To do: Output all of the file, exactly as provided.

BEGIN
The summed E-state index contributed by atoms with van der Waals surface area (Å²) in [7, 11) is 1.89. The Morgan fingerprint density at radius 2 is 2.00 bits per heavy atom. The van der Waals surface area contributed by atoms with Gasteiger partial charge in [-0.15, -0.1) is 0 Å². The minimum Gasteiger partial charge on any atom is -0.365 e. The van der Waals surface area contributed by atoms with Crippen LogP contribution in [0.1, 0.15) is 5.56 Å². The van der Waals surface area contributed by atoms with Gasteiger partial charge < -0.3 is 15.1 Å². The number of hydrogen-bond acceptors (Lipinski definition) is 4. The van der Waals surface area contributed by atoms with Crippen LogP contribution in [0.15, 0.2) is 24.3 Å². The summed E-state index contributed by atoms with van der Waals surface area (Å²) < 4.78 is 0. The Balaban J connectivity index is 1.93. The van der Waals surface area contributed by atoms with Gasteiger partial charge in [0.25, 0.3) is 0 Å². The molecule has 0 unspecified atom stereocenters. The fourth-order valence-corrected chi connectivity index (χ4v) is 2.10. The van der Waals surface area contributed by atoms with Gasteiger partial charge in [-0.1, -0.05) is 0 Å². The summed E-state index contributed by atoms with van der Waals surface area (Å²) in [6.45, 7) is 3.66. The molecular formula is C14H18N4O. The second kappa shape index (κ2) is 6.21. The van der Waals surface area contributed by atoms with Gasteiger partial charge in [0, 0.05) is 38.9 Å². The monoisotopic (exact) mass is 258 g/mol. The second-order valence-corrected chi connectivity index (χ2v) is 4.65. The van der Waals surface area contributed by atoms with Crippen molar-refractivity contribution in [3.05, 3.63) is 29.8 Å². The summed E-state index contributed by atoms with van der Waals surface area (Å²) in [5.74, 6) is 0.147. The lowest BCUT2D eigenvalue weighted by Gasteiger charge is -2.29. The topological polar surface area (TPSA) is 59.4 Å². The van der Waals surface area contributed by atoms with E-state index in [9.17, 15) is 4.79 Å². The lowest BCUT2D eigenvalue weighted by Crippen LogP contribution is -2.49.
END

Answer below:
The summed E-state index contributed by atoms with van der Waals surface area (Å²) in [7, 11) is 1.89. The Morgan fingerprint density at radius 2 is 2.00 bits per heavy atom. The van der Waals surface area contributed by atoms with Gasteiger partial charge in [-0.15, -0.1) is 0 Å². The minimum Gasteiger partial charge on any atom is -0.365 e. The van der Waals surface area contributed by atoms with Crippen LogP contribution in [0.1, 0.15) is 5.56 Å². The van der Waals surface area contributed by atoms with Gasteiger partial charge < -0.3 is 15.1 Å². The number of hydrogen-bond acceptors (Lipinski definition) is 4. The van der Waals surface area contributed by atoms with Crippen LogP contribution in [0.15, 0.2) is 24.3 Å². The summed E-state index contributed by atoms with van der Waals surface area (Å²) < 4.78 is 0. The Balaban J connectivity index is 1.93. The van der Waals surface area contributed by atoms with Gasteiger partial charge in [0.25, 0.3) is 0 Å². The molecule has 0 unspecified atom stereocenters. The fourth-order valence-corrected chi connectivity index (χ4v) is 2.10. The van der Waals surface area contributed by atoms with Gasteiger partial charge in [-0.1, -0.05) is 0 Å². The summed E-state index contributed by atoms with van der Waals surface area (Å²) in [6.45, 7) is 3.66. The molecular formula is C14H18N4O. The second kappa shape index (κ2) is 6.21. The van der Waals surface area contributed by atoms with Gasteiger partial charge in [0, 0.05) is 38.9 Å². The monoisotopic (exact) mass is 258 g/mol. The second-order valence-corrected chi connectivity index (χ2v) is 4.65. The van der Waals surface area contributed by atoms with Crippen molar-refractivity contribution in [3.05, 3.63) is 29.8 Å². The summed E-state index contributed by atoms with van der Waals surface area (Å²) in [5.74, 6) is 0.147. The lowest BCUT2D eigenvalue weighted by Gasteiger charge is -2.29. The topological polar surface area (TPSA) is 59.4 Å². The van der Waals surface area contributed by atoms with E-state index in [9.17, 15) is 4.79 Å². The lowest BCUT2D eigenvalue weighted by Crippen LogP contribution is -2.49.